A well-balanced delivery of heavy topics tempered with wry humor.

GOOD AND GONE

A road trip leads to self-acceptance and inner strength.

It’s February, and Lexi Green’s heartbroken 19-year-old brother, Charlie, has been occupying the sofa since he came home for winter break in December. When musician Adrian Wildes goes missing, Charlie suggests they find him. The last thing the 15-year-old white high school sophomore wants to do is traipse all over the Northeast searching for a musician whose music she despises, but someone needs to look after Charlie, who is still reeling from a breakup months before. They enlist their neighbor, gay white boy Zack, as driver. Lexi and Charlie’s relationship is strained, primarily because Charlie’s depression darkens his perspective and Lexi believes he’s “sad because of nothing.” Lexi’s first-person narration is structured into two main, alternating parts: “Before” slowly reveals the events that led to a falling out with her best friends and to her breakup with Seth, a manipulative, patronizing faux feminist. “Now” is narrated in the present tense, and it’s here that Lexi finally admits to herself and to Charlie what happened with Seth in a troubling encounter she’s second-guessed the nature of for months. Lexi challenges male and female double standards by questioning them without pedantry or superiority; she’s genuinely perplexed by society’s conflicting messages about gender. Primary characters are white; four characters of color have minor roles.

A well-balanced delivery of heavy topics tempered with wry humor. (Fiction. 13-18)

Pub Date: Nov. 14, 2017

ISBN: 978-0-06-234842-5

Page Count: 304

Publisher: HarperTeen

Review Posted Online: July 15, 2017

Kirkus Reviews Issue: Aug. 1, 2017

Did you like this book?

No Comments Yet

A contemporary hero’s journey, brilliantly told.

Our Verdict

  • Our Verdict
  • GET IT

  • Kirkus Reviews'
    Best Books Of 2017

  • New York Times Bestseller

SOLO

The 17-year-old son of a troubled rock star is determined to find his own way in life and love.

On the verge of adulthood, Blade Morrison wants to leave his father’s bad-boy reputation for drug-and-alcohol–induced antics and his sister’s edgy lifestyle behind. The death of his mother 10 years ago left them all without an anchor. Named for the black superhero, Blade shares his family’s connection to music but resents the paparazzi that prevent him from having an open relationship with the girl that he loves. However, there is one secret even Blade is unaware of, and when his sister reveals the truth of his heritage during a bitter fight, Blade is stunned. When he finally gains some measure of equilibrium, he decides to investigate, embarking on a search that will lead him to a small, remote village in Ghana. Along the way, he meets people with a sense of purpose, especially Joy, a young Ghanaian who helps him despite her suspicions of Americans. This rich novel in verse is full of the music that forms its core. In addition to Alexander and co-author Hess’ skilled use of language, references to classic rock songs abound. Secondary characters add texture to the story: does his girlfriend have real feelings for Blade? Is there more to his father than his inability to stay clean and sober? At the center is Blade, fully realized and achingly real in his pain and confusion.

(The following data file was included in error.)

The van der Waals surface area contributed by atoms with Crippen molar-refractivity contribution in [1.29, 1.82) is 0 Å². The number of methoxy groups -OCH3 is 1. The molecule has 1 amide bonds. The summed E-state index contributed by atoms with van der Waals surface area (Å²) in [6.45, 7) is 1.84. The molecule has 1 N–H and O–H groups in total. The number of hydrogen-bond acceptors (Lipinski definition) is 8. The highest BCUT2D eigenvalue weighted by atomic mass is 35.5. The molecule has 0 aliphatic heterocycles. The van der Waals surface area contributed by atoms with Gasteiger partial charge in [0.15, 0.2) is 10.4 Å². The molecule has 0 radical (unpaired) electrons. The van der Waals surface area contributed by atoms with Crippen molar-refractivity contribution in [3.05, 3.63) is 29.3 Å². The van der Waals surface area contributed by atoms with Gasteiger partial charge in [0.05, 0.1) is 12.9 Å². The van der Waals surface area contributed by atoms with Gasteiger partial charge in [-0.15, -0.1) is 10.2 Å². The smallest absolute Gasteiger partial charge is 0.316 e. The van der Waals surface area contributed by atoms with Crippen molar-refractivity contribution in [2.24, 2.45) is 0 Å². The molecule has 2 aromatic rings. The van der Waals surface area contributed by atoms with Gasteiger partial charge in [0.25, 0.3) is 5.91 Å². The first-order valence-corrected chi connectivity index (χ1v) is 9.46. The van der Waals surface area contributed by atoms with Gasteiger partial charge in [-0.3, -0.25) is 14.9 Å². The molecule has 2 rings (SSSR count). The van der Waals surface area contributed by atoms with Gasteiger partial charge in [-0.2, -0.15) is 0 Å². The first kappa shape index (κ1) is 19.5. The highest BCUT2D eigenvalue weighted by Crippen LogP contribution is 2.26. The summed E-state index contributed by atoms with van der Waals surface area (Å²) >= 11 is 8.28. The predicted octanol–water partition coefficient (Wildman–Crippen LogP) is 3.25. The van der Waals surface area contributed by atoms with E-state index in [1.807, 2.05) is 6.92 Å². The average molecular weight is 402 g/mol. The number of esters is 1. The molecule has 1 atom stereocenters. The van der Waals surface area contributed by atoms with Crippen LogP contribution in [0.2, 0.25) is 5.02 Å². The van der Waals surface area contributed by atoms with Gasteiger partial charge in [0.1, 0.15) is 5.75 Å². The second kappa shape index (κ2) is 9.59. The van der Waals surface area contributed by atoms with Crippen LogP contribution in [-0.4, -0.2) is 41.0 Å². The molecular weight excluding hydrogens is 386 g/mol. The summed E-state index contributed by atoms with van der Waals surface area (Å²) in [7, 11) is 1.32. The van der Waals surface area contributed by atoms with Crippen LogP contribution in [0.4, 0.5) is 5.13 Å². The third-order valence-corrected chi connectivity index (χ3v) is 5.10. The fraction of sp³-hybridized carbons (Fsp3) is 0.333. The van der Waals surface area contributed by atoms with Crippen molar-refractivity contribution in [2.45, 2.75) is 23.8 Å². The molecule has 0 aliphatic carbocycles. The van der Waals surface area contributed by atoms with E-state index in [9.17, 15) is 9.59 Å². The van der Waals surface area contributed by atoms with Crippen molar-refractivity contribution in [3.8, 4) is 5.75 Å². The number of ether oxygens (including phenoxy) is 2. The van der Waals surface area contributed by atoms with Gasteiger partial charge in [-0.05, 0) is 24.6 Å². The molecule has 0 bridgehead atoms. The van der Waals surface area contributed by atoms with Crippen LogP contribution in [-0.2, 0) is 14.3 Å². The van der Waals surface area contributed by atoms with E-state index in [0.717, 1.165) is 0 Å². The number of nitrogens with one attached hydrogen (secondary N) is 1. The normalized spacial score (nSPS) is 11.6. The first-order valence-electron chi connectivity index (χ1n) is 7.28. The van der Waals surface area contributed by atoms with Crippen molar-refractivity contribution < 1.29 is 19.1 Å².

A contemporary hero’s journey, brilliantly told. (Verse fiction. 14-adult)

Pub Date: Aug. 1, 2017

ISBN: 978-0-310-76183-9

Page Count: 464

Publisher: Blink

Review Posted Online: May 1, 2017

Kirkus Reviews Issue: May 15, 2017

Did you like this book?

Engrossing, contemplative, and as heart-wrenching as the title promises.

Reader Votes

  • Readers Vote
  • 38

Our Verdict

  • Our Verdict
  • GET IT

  • Kirkus Reviews'
    Best Books Of 2017

  • New York Times Bestseller

  • IndieBound Bestseller

THEY BOTH DIE AT THE END

What would you do with one day left to live?

In an alternate present, a company named Death-Cast calls Deckers—people who will die within the coming day—to inform them of their impending deaths, though not how they will happen. The End Day call comes for two teenagers living in New York City: Puerto Rican Mateo and bisexual Cuban-American foster kid Rufus. Rufus needs company after a violent act puts cops on his tail and lands his friends in jail; Mateo wants someone to push him past his comfort zone after a lifetime of playing it safe. The two meet through Last Friend, an app that connects lonely Deckers (one of many ways in which Death-Cast influences social media). Mateo and Rufus set out to seize the day together in their final hours, during which their deepening friendship blossoms into something more. Present-tense chapters, short and time-stamped, primarily feature the protagonists’ distinctive first-person narrations. Fleeting third-person chapters give windows into the lives of other characters they encounter, underscoring how even a tiny action can change the course of someone else’s life. It’s another standout from Silvera (History Is All You Left Me, 2017, etc.), who here grapples gracefully with heavy questions about death and the meaning of a life well-lived.

Engrossing, contemplative, and as heart-wrenching as the title promises. (Speculative fiction. 13-adult).

Pub Date: Sept. 5, 2017

ISBN: 978-0-06-245779-0

Page Count: 384

Publisher: HarperTeen

Review Posted Online: June 5, 2017

Kirkus Reviews Issue: June 15, 2017

Did you like this book?

more